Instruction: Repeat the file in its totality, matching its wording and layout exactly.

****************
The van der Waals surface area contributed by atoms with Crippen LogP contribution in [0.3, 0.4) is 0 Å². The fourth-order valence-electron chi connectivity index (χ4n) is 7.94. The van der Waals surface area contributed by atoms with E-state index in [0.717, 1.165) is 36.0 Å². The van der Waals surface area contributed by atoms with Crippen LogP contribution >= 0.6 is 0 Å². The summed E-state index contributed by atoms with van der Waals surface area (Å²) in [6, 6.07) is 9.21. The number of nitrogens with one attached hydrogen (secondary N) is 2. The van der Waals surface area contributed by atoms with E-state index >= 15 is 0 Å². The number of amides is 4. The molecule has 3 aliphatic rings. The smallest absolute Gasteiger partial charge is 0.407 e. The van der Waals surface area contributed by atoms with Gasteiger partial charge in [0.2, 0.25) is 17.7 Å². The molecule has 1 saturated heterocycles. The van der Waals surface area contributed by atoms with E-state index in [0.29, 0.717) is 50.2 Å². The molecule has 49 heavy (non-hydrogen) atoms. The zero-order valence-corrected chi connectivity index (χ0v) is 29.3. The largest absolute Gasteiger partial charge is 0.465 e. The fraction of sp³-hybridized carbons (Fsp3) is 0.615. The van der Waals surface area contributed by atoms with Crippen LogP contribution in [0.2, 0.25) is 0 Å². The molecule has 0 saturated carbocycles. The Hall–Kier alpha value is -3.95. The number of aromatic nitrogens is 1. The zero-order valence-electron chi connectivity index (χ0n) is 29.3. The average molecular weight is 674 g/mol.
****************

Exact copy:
The van der Waals surface area contributed by atoms with Crippen LogP contribution in [0.3, 0.4) is 0 Å². The fourth-order valence-electron chi connectivity index (χ4n) is 7.94. The van der Waals surface area contributed by atoms with E-state index in [0.717, 1.165) is 36.0 Å². The van der Waals surface area contributed by atoms with Crippen LogP contribution >= 0.6 is 0 Å². The summed E-state index contributed by atoms with van der Waals surface area (Å²) in [6, 6.07) is 9.21. The number of nitrogens with one attached hydrogen (secondary N) is 2. The van der Waals surface area contributed by atoms with E-state index >= 15 is 0 Å². The number of amides is 4. The molecule has 3 aliphatic rings. The smallest absolute Gasteiger partial charge is 0.407 e. The van der Waals surface area contributed by atoms with Gasteiger partial charge in [0.2, 0.25) is 17.7 Å². The molecule has 1 saturated heterocycles. The van der Waals surface area contributed by atoms with E-state index in [0.29, 0.717) is 50.2 Å². The molecule has 49 heavy (non-hydrogen) atoms. The zero-order valence-corrected chi connectivity index (χ0v) is 29.3. The largest absolute Gasteiger partial charge is 0.465 e. The fraction of sp³-hybridized carbons (Fsp3) is 0.615. The van der Waals surface area contributed by atoms with Crippen LogP contribution in [0.2, 0.25) is 0 Å². The molecule has 0 saturated carbocycles. The Hall–Kier alpha value is -3.95. The number of aromatic nitrogens is 1. The zero-order valence-electron chi connectivity index (χ0n) is 29.3. The average molecular weight is 674 g/mol.